We know rents are rising across Australia, but the latest inflation data from the Australian Bureau of Statistics gives some interesting insights.
Rents in all capital cities rose over the first three months of the year, and this is not really surprising considering the current 16-year low vacancy rates across Australia.
However while Sydney and Melbourne’s rents increased, their growth remains below other capital cities.
Megan Lieu, Economic Analyst at REA Group commented:
Sydney and Melbourne’s rents grew by 0.2% and 0.3% respectively, while other capitals grew by at least 1% over the quarter.
Over the year, the contrast in growth between our two largest cities and the other capitals is even more pronounced.
While other cities saw rents increase by at least 2.5% over the past 12 months, rents in Sydney and Melbourne actually decreased.
Obviously, this is brought about by the pause in migration and the ongoing shift to remote work caused by the pandemic.
At the same time, many Australians also left the rental market and become owner-occupiers with government housing initiatives such as HomeBuilder and record low-interest rates.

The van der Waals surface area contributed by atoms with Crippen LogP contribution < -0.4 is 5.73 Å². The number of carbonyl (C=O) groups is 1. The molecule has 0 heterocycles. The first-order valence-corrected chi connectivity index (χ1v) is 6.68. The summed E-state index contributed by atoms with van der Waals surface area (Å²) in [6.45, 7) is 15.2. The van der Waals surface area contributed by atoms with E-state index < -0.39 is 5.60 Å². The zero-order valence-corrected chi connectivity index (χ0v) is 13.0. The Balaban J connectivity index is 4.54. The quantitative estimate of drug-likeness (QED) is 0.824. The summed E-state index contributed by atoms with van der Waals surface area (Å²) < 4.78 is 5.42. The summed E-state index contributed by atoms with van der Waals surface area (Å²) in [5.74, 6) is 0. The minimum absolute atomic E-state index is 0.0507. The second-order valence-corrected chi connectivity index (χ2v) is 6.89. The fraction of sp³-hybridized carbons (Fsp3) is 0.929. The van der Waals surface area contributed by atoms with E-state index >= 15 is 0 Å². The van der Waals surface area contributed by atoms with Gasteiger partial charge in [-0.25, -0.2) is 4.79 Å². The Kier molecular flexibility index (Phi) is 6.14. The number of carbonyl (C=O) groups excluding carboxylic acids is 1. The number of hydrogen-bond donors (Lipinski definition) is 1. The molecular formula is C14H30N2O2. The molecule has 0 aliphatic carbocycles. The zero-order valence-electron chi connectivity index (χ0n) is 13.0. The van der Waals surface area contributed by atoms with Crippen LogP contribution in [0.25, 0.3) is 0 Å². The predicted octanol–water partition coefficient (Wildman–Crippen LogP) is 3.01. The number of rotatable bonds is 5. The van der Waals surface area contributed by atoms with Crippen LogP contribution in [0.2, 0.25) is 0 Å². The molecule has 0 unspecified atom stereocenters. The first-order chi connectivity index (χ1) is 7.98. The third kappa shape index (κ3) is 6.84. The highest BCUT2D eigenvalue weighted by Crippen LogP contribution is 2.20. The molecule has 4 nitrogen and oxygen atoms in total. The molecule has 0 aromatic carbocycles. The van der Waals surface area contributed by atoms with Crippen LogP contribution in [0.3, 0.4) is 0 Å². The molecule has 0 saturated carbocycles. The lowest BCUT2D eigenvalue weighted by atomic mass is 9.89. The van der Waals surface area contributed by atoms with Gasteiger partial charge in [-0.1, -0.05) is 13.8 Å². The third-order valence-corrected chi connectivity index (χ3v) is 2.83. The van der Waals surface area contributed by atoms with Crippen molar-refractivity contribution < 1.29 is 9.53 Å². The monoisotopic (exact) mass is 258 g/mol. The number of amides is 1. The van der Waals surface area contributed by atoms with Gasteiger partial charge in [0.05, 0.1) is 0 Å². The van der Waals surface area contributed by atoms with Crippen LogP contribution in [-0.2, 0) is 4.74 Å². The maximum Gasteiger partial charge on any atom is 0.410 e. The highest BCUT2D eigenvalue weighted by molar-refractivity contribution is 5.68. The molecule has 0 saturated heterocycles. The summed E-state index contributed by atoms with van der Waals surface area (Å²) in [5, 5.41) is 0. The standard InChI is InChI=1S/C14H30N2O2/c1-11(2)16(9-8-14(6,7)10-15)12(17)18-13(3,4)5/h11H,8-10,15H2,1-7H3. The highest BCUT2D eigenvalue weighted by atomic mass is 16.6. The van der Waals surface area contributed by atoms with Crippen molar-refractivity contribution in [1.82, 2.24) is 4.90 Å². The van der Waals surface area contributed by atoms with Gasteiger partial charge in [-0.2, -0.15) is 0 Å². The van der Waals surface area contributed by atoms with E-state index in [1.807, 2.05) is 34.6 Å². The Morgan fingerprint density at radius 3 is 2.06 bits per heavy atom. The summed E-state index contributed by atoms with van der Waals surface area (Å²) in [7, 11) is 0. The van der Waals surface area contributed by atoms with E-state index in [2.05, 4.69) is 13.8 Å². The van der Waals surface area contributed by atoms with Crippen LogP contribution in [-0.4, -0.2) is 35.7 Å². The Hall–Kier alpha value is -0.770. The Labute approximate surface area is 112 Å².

Here’s what's happening to rents
The weekly advertised rents also show a similar trend for Sydney and Melbourne, based on PropTrack’s data:
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Ms Lieu further commented:
Sydney and Melbourne also showed negative or no growth in advertised rent over the year but are showing signs of growth over the quarter.
The reopening of borders and return of international students and office workers has increased demand in our largest capitals and is contributing to a slight rise in advertised rents.
In general, rent growth is now similar across regional areas and capital cities, as seen in the change in quarterly advertised weekly rents.
This is despite the accelerated migration to the regions because of the pandemic.
Ms Lieu commented:
With the return of migrants, low vacancy rates and increased competition in the rental market, we expect rental markets to remain tight over the coming months.
The gap between rent growth in Sydney and Melbourne and the rest of the capitals and regions is likely to narrow with rental demand increasing in our largest capitals and easing in some regional areas.